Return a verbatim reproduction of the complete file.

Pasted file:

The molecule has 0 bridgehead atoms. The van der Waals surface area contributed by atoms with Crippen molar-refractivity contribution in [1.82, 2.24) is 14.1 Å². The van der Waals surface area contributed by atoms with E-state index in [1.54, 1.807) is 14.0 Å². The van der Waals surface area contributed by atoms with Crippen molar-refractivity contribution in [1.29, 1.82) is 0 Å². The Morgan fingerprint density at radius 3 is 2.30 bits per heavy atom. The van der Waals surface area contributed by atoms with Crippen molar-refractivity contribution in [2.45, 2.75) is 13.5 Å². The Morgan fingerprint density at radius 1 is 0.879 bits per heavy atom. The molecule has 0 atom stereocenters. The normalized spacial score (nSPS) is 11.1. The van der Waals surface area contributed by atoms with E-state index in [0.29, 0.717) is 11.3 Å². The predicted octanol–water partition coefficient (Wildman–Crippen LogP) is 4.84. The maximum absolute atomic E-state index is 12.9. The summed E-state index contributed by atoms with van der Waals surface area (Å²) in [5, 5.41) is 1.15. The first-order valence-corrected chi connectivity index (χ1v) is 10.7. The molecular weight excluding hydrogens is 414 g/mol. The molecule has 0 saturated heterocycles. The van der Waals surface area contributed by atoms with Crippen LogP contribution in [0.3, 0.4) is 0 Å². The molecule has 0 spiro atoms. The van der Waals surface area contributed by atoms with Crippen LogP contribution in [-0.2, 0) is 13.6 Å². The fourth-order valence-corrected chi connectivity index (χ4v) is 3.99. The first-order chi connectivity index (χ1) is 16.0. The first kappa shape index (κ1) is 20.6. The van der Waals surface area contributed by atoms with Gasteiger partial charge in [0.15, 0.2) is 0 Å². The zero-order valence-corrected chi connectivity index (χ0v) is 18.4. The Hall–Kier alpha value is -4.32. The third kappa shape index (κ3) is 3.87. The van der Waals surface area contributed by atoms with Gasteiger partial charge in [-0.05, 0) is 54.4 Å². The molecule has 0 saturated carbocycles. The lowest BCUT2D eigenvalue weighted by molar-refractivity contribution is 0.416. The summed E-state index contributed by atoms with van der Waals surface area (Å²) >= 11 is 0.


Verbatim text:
The molecule has 0 bridgehead atoms. The van der Waals surface area contributed by atoms with Crippen molar-refractivity contribution in [1.82, 2.24) is 14.1 Å². The van der Waals surface area contributed by atoms with E-state index in [1.54, 1.807) is 14.0 Å². The van der Waals surface area contributed by atoms with Crippen molar-refractivity contribution in [1.29, 1.82) is 0 Å². The Morgan fingerprint density at radius 3 is 2.30 bits per heavy atom. The van der Waals surface area contributed by atoms with Crippen molar-refractivity contribution in [2.45, 2.75) is 13.5 Å². The Morgan fingerprint density at radius 1 is 0.879 bits per heavy atom. The molecule has 0 atom stereocenters. The normalized spacial score (nSPS) is 11.1. The van der Waals surface area contributed by atoms with E-state index in [0.29, 0.717) is 11.3 Å². The predicted octanol–water partition coefficient (Wildman–Crippen LogP) is 4.84. The maximum absolute atomic E-state index is 12.9. The summed E-state index contributed by atoms with van der Waals surface area (Å²) in [5, 5.41) is 1.15. The first-order valence-corrected chi connectivity index (χ1v) is 10.7. The molecular weight excluding hydrogens is 414 g/mol. The molecule has 0 saturated heterocycles. The van der Waals surface area contributed by atoms with Crippen LogP contribution in [0.3, 0.4) is 0 Å². The molecule has 0 spiro atoms. The van der Waals surface area contributed by atoms with Crippen LogP contribution in [-0.2, 0) is 13.6 Å². The fourth-order valence-corrected chi connectivity index (χ4v) is 3.99. The first-order chi connectivity index (χ1) is 16.0. The first kappa shape index (κ1) is 20.6. The van der Waals surface area contributed by atoms with Gasteiger partial charge in [0.15, 0.2) is 0 Å². The zero-order valence-corrected chi connectivity index (χ0v) is 18.4. The Hall–Kier alpha value is -4.32. The third kappa shape index (κ3) is 3.87. The van der Waals surface area contributed by atoms with Gasteiger partial charge in [-0.05, 0) is 54.4 Å². The molecule has 0 saturated carbocycles. The lowest BCUT2D eigenvalue weighted by molar-refractivity contribution is 0.416. The summed E-state index contributed by atoms with van der Waals surface area (Å²) >= 11 is 0.